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Kratom Abuse

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What Is Kratom?

Kratom is a tree-like plant that grows in Southeast Asia and is distantly related to coffee and gardenia plants.

Street Names

Kratom isn’t the only name for this substance. In various parts of the world, kratom may be referred to under a variety of monikers:

  • Thang.
  • Kakuam.
  • Thom.

  • Ketum.
  • Biak.

Kratom has been used as an herbal medicine in countries like Thailand and Malaysia for hundreds of years. It has become increasingly popular in the US and Europe as an unregulated recreational drug–a “legal high.” It has also found some popularity as an unsanctioned method of managing opiate withdrawal symptoms; however, this practice is largely against accepted medical advice and potentially dangerous.”

Even though there are no recognized medical uses for kratom in the US, it is not a controlled substance and is sold both online and in head shops (also known as smoke shops and smart shops). It is available in the form of chopped leaves used for making tea or capsules or tablets that are swallowed.

Signs and Symptoms

Kratom contains more than 20 biologically active compounds, although the most well-studied of these are mitragynine and 7-hydroxymitragynine. Many of the chemicals found in kratom are known to activate various neurotransmitter pathways in the brain and spinal cord including opiate, serotonin, and acetylcholine signaling. Because of these various activities in the brain, kratom intoxication has several distinct effects that depend on the amount of drug ingested.

Legal High/Dangerous Effects
While kratom is often advertised as safe, its use brings a number of risks.
Learn more.

Effects of Kratom Abuse

In addition to some of the associated negative effects such as tremors, nausea, anxiety, and sedation, users may experience even more harmful physical effects when kratom is combined with other drugs, including prescription medications.

Some of the chemicals found in kratom can interfere with the metabolism of other drugs by the liver. This can create dangerous drug interaction effects in kratom users who are also using other drugs (including legal medications). Such drug interactions can result in either an under- or over-activity of the concurrently taken medication, with consequences ranging from seizures to liver damage.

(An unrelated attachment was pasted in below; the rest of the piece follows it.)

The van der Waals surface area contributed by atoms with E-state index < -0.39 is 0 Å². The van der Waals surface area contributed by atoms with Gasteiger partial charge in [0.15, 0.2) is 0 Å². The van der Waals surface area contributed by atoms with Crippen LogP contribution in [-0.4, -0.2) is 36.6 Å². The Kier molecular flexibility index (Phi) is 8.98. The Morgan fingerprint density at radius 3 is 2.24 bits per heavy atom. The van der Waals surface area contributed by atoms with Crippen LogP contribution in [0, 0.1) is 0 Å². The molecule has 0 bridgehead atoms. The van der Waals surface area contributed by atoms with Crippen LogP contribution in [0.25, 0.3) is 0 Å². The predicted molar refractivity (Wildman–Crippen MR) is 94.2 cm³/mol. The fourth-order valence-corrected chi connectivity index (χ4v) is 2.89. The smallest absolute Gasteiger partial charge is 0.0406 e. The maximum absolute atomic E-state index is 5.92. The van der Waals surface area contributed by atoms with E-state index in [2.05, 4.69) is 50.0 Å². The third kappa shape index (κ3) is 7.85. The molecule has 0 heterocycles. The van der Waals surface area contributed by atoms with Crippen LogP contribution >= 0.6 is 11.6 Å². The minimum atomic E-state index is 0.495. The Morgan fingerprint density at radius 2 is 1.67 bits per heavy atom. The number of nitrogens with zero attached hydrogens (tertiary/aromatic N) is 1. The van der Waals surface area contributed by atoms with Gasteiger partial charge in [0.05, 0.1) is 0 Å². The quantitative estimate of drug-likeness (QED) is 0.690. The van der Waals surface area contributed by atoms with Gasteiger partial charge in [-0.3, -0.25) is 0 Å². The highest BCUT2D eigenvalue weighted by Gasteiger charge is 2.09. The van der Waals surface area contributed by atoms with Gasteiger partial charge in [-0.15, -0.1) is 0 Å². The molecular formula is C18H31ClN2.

One particular kratom product – sold as “Krypton” – has been marketed as an especially potent form of the drug.

Laboratory analysis has shown that Krypton is actually a combination of 2 drugs:

  • Kratom.
  • O-desmethyltramadol, a chemical that activates opiate receptors and is found in patients taking the painkilling drug tramadol (Ultram).

These drugs combine to reduce activity in the nervous system even more than kratom alone. Use of Krypton has reportedly resulted in several deaths due to respiratory failure.

Kratom Dependence

Researchers have shown that the 2 main opiate-activating chemicals in kratom, mitragynine and 7-hydroxymitragynine, can induce physical dependence in rodents after only 5 days. Likewise, human users in both Southeast Asia and the West have been reported to develop physiologic kratom dependencies after long-term use. Individuals who become dependent on kratom also may have developed tolerance to the drug–requiring progressively bigger doses of kratom to achieve the desired effects.

Individuals who develop a kratom addiction may also experience withdrawal symptoms when the drug is stopped suddenly. The kratom withdrawal syndrome has been described as longer-lasting than withdrawal due to prescription opiates, such as hydrocodone or oxycodone, but less intense.